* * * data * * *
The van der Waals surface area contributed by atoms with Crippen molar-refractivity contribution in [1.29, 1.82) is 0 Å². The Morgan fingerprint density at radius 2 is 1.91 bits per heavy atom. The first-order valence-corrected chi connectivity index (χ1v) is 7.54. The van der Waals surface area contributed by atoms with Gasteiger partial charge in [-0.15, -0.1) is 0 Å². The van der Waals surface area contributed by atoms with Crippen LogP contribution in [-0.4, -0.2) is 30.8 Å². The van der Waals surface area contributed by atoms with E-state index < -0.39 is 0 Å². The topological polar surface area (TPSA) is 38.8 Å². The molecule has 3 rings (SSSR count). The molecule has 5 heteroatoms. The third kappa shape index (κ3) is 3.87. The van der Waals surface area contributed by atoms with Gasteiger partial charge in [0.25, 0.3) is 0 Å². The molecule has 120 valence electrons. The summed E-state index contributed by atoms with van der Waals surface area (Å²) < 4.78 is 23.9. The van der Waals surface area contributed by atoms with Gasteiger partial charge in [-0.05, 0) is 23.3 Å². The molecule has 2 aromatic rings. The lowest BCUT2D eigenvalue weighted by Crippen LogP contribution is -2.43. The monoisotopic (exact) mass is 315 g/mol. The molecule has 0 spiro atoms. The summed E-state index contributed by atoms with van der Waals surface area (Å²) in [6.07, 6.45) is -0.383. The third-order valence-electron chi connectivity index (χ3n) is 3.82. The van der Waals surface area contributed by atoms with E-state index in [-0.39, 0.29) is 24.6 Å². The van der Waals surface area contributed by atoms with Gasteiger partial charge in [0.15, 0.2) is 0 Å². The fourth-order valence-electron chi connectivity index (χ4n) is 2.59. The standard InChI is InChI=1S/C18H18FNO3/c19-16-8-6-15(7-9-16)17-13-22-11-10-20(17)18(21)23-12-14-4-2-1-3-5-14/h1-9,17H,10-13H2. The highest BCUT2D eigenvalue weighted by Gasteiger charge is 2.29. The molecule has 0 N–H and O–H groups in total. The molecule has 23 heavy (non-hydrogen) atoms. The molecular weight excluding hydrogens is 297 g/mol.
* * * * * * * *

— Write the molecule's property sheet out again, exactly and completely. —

The van der Waals surface area contributed by atoms with Crippen molar-refractivity contribution in [1.29, 1.82) is 0 Å². The Morgan fingerprint density at radius 2 is 1.91 bits per heavy atom. The first-order valence-corrected chi connectivity index (χ1v) is 7.54. The van der Waals surface area contributed by atoms with Gasteiger partial charge in [-0.15, -0.1) is 0 Å². The van der Waals surface area contributed by atoms with Crippen LogP contribution in [-0.4, -0.2) is 30.8 Å². The van der Waals surface area contributed by atoms with E-state index < -0.39 is 0 Å². The topological polar surface area (TPSA) is 38.8 Å². The molecule has 3 rings (SSSR count). The molecule has 5 heteroatoms. The third kappa shape index (κ3) is 3.87. The van der Waals surface area contributed by atoms with Gasteiger partial charge in [0.25, 0.3) is 0 Å². The molecule has 120 valence electrons. The summed E-state index contributed by atoms with van der Waals surface area (Å²) < 4.78 is 23.9. The van der Waals surface area contributed by atoms with Gasteiger partial charge in [-0.05, 0) is 23.3 Å². The molecule has 2 aromatic rings. The lowest BCUT2D eigenvalue weighted by Crippen LogP contribution is -2.43. The monoisotopic (exact) mass is 315 g/mol. The molecule has 0 spiro atoms. The summed E-state index contributed by atoms with van der Waals surface area (Å²) in [6.07, 6.45) is -0.383. The third-order valence-electron chi connectivity index (χ3n) is 3.82. The van der Waals surface area contributed by atoms with E-state index in [-0.39, 0.29) is 24.6 Å². The van der Waals surface area contributed by atoms with Gasteiger partial charge in [0.15, 0.2) is 0 Å². The fourth-order valence-electron chi connectivity index (χ4n) is 2.59. The standard InChI is InChI=1S/C18H18FNO3/c19-16-8-6-15(7-9-16)17-13-22-11-10-20(17)18(21)23-12-14-4-2-1-3-5-14/h1-9,17H,10-13H2. The highest BCUT2D eigenvalue weighted by Gasteiger charge is 2.29. The molecule has 0 N–H and O–H groups in total. The molecule has 23 heavy (non-hydrogen) atoms. The molecular weight excluding hydrogens is 297 g/mol.